The ultimate challenge for the oil industry is to drain the reservoirs completely. The average recovery factor is still only 50% in Norway, for example, despite considerable research and development in the past decades. Much more oil remains, leaving us with considerable potential for increased recovery.
Drilling wells to access the remote parts of the reservoirs is a key factor in this, but many wells may prove uneconomical, so fewer extended-reach wells are often chosen. For the past 15 years, many wells have been drilled with stepouts of 30,000–40,000 ft. Going beyond this is not simple because using conventional technology has limits related to hydraulics, materials, and other technical challenges and also carries a high economic risk. Recently, the world’s longest well was drilled in Sakhalin, Russia, with a total depth of 49,200 ft and a stepout of 46,300 ft.
Current long-reach technology already has a large effect on oil recovery. Many possible improvements, however, remain, and we see new contributions every year. One example is given in paper SPE 186917, which shows developments within drill-in fluids. Paper OTC 28091 demonstrates a record horizontal well drilled in Brazil. Other people are challenging the maximum well length; paper SPE 178859 presents an entirely new drilling concept with the objective of more than doubling well stepout.
Along with drilling development, the completions of these wells have also improved, with a considerable number of inflow-control technologies, smart-well completions, and fishbone drainage systems, for example. The completion string is designed to optimize the production of the well and minimize negative effects on water production, important elements for maximizing the recovery factor. Extended-reach wells will be improved continuously to ensure maximum depletion of our oil fields.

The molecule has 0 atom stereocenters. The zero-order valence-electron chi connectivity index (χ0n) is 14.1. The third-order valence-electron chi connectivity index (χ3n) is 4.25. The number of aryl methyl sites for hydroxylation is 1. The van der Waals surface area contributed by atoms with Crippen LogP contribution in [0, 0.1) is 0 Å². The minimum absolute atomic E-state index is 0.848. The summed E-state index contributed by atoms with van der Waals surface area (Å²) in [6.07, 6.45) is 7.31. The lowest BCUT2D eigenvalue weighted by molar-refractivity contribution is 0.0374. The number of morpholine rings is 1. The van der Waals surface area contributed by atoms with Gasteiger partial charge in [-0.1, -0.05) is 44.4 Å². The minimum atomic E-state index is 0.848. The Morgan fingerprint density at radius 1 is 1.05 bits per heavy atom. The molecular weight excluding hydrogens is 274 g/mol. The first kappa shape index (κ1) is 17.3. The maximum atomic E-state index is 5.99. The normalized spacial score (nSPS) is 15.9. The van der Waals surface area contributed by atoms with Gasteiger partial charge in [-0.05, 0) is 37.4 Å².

This Month's Technical Papers
Recommended Additional Reading
SPE 183786 Hole Cleaning and ECD Management for Drilling Ultralong-Reach Wells by Feifei Zhang, Halliburton, et al.
SPE/ IADC 178148 Combining Technology and Automation To Overcome Drilling Challenges and Deliver the Longest Extended-Reach Well in Kuwait: A Case History by Hadi Al-Ajmi, KOC, et al.
SPE 187458 New Approach To Quantify Productivity of Fishbone Multilateral Well by Amjed Hassan, KFUPM, et al.
Bernt S. Aadnøy, SPE, Professor of Petroleum Engineering, University of Stavanger
01 May 2018
Directional Drilling Becomes Office Work at Chevron, Hess
Moving their directional drillers into their Houston real-time remote operations centers has improved drilling efficiency for two of the top shale producers.
Factory-Model Approach Improves Performance of Coiled-Tubing Drillout
This paper presents a factory-model approach to improving CT drillout performance that has been used successfully for more than 3 years and has become standard practice.
Multilateral and Complex-Trajectory Wells
The oil industry is currently undergoing a technological transformation that will add value, improve processes, and reduce cost. Future drilling engineers will have knowledge of robotics, automation, and organizational efficiency, which is highly appealing for recruitment.
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05 September 2019
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